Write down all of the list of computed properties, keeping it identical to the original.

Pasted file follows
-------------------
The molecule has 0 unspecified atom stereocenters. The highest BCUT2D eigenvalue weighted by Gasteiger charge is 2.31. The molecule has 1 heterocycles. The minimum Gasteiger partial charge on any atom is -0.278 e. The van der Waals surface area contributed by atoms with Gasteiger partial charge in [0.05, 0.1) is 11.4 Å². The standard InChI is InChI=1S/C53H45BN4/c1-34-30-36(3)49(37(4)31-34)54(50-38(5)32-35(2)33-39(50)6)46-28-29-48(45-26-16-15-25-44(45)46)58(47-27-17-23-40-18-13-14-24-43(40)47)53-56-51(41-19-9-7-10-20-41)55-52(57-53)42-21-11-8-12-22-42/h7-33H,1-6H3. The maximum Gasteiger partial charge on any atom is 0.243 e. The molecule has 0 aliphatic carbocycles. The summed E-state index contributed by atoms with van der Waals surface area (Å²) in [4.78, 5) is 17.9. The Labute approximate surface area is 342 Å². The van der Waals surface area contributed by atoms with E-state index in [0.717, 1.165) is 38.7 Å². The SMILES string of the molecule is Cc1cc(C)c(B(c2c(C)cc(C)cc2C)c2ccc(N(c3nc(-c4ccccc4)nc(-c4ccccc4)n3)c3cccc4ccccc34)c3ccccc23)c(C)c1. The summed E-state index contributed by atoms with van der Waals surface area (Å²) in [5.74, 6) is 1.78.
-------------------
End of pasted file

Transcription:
The molecule has 0 unspecified atom stereocenters. The highest BCUT2D eigenvalue weighted by Gasteiger charge is 2.31. The molecule has 1 heterocycles. The minimum Gasteiger partial charge on any atom is -0.278 e. The van der Waals surface area contributed by atoms with Gasteiger partial charge in [0.05, 0.1) is 11.4 Å². The standard InChI is InChI=1S/C53H45BN4/c1-34-30-36(3)49(37(4)31-34)54(50-38(5)32-35(2)33-39(50)6)46-28-29-48(45-26-16-15-25-44(45)46)58(47-27-17-23-40-18-13-14-24-43(40)47)53-56-51(41-19-9-7-10-20-41)55-52(57-53)42-21-11-8-12-22-42/h7-33H,1-6H3. The maximum Gasteiger partial charge on any atom is 0.243 e. The molecule has 0 aliphatic carbocycles. The summed E-state index contributed by atoms with van der Waals surface area (Å²) in [4.78, 5) is 17.9. The Labute approximate surface area is 342 Å². The van der Waals surface area contributed by atoms with E-state index in [0.717, 1.165) is 38.7 Å². The SMILES string of the molecule is Cc1cc(C)c(B(c2c(C)cc(C)cc2C)c2ccc(N(c3nc(-c4ccccc4)nc(-c4ccccc4)n3)c3cccc4ccccc34)c3ccccc23)c(C)c1. The summed E-state index contributed by atoms with van der Waals surface area (Å²) in [5.74, 6) is 1.78.